Temperature-regulated nanoparticles could fight cancer

Scientists from the University of Surrey have developed self-regulating nanoparticles that get hot enough to kill cancer cells but leave healthy cells intact.


Hyperthermic therapy uses heat to attack cancer, but is difficult to administer without damaging non-cancerous tissue. To target tumours in isolation, temperatures need to be controlled between 42°C and 45°C. The researchers, from Surrey’s Advanced Technology Institute, have created Zn-Co-Cr ferrite nanoparticles that are capable of reaching 45°C but then stop heating by themselves. The work appears in the journal Nanoscale.

“This could potentially be a game changer in the way we treat people who have cancer,” said Professor Ravi Silva, head of the Advanced Technology Institute at the University of Surrey.  “If we can keep cancer treatment sat at a temperature level high enough to kill the cancer, while low enough to stop harming healthy tissue, it will prevent some of the serious side effects of vital treatment.”

The nanoparticles were developed in collaboration with the Dalian University of Technology in China. When injected into the body for hyperthermic therapy, they are heated using magnetism. By engineering the Curie temperature – the point at which the materials lose their permanent magnetic properties – the temperature of the treatment can be precisely controlled. Importantly, the nanoparticles are also low in toxicity and are unlikely to cause permanent damage to the body, according to the researchers.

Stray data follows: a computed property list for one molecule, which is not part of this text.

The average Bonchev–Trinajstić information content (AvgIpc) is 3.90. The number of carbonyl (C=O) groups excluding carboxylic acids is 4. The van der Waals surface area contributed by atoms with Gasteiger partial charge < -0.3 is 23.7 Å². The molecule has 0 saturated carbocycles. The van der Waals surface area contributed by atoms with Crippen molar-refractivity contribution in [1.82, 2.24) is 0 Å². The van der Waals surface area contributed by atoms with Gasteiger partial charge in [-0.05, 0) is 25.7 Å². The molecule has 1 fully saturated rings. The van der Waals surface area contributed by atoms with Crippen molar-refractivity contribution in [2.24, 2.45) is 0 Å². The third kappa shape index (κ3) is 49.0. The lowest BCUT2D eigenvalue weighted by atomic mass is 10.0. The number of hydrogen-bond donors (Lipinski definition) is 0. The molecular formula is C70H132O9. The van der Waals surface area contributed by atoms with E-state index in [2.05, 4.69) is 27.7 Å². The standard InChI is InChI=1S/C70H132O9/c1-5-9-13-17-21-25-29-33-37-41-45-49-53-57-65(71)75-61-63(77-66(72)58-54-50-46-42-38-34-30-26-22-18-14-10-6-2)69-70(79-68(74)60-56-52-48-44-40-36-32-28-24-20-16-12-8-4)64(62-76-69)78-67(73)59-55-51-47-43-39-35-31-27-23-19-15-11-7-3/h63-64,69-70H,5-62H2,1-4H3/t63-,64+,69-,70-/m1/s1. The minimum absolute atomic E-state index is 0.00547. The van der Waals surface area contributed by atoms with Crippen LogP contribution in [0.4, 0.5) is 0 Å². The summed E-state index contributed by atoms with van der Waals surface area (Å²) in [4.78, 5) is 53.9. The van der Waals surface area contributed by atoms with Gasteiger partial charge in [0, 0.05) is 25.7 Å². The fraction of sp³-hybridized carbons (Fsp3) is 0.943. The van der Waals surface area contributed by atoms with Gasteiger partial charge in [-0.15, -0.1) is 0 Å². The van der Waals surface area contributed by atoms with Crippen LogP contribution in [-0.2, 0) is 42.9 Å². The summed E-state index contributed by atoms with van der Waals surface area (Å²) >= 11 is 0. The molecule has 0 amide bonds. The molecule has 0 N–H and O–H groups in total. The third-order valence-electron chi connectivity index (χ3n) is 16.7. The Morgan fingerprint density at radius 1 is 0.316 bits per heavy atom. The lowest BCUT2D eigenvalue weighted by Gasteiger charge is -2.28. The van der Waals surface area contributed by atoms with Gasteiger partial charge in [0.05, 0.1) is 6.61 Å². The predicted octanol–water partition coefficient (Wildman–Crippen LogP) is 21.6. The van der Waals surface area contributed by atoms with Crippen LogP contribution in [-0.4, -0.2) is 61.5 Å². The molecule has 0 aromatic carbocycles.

“Magnetic induced hyperthermia is a traditional route of treating malignant tumours. However, the difficulties in temperature control has significantly restricted its usage,” said Dr Wei Zhang, Associate Professor at the Dalian University of Technology.

“By making magnetic materials with the Curie temperature falling in the range of hyperthermia temperatures, the self-regulation of therapeutics can be achieved. For the most magnetic materials, however, the Curie temperature is much higher than the human body can endure. By adjusting the components as we have, we have synthesised the nanoparticles with the Curie temperature as low as 34°C. This is a major nanomaterials breakthrough.”